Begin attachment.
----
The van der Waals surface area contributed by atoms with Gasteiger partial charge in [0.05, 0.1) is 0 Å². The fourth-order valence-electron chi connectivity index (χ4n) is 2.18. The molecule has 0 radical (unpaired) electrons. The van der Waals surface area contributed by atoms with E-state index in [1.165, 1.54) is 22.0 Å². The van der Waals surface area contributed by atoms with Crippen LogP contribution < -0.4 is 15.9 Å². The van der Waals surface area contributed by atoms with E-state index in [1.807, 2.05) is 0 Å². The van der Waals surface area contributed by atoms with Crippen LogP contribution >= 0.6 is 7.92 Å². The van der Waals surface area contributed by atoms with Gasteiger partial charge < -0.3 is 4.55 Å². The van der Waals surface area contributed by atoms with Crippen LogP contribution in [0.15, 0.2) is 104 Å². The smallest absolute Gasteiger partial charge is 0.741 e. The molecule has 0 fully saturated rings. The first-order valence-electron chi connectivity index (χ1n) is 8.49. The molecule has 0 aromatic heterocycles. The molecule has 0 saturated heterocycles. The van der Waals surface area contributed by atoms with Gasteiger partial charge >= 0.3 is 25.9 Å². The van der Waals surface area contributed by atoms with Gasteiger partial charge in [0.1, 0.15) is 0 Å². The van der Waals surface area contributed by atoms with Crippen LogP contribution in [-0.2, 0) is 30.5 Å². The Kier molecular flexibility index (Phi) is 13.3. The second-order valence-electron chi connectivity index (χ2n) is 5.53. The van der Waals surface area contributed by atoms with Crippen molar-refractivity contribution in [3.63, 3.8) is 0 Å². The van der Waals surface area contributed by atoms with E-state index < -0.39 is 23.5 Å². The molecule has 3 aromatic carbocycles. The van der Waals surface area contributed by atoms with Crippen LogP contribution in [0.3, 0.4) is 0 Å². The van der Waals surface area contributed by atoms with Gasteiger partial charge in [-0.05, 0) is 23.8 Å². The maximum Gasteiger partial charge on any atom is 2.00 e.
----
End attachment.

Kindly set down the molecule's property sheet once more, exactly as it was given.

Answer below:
The van der Waals surface area contributed by atoms with Gasteiger partial charge in [0.05, 0.1) is 0 Å². The fourth-order valence-electron chi connectivity index (χ4n) is 2.18. The molecule has 0 radical (unpaired) electrons. The van der Waals surface area contributed by atoms with E-state index in [1.165, 1.54) is 22.0 Å². The van der Waals surface area contributed by atoms with Crippen LogP contribution < -0.4 is 15.9 Å². The van der Waals surface area contributed by atoms with E-state index in [1.807, 2.05) is 0 Å². The van der Waals surface area contributed by atoms with Crippen LogP contribution >= 0.6 is 7.92 Å². The van der Waals surface area contributed by atoms with Gasteiger partial charge < -0.3 is 4.55 Å². The van der Waals surface area contributed by atoms with Crippen LogP contribution in [0.15, 0.2) is 104 Å². The smallest absolute Gasteiger partial charge is 0.741 e. The molecule has 0 fully saturated rings. The first-order valence-electron chi connectivity index (χ1n) is 8.49. The molecule has 0 aromatic heterocycles. The molecule has 0 saturated heterocycles. The van der Waals surface area contributed by atoms with Gasteiger partial charge >= 0.3 is 25.9 Å². The van der Waals surface area contributed by atoms with Gasteiger partial charge in [0.1, 0.15) is 0 Å². The van der Waals surface area contributed by atoms with Crippen LogP contribution in [-0.2, 0) is 30.5 Å². The Kier molecular flexibility index (Phi) is 13.3. The second-order valence-electron chi connectivity index (χ2n) is 5.53. The van der Waals surface area contributed by atoms with Crippen molar-refractivity contribution in [3.63, 3.8) is 0 Å². The van der Waals surface area contributed by atoms with E-state index < -0.39 is 23.5 Å². The molecule has 3 aromatic carbocycles. The van der Waals surface area contributed by atoms with Crippen LogP contribution in [0.3, 0.4) is 0 Å². The van der Waals surface area contributed by atoms with Gasteiger partial charge in [-0.05, 0) is 23.8 Å². The maximum Gasteiger partial charge on any atom is 2.00 e.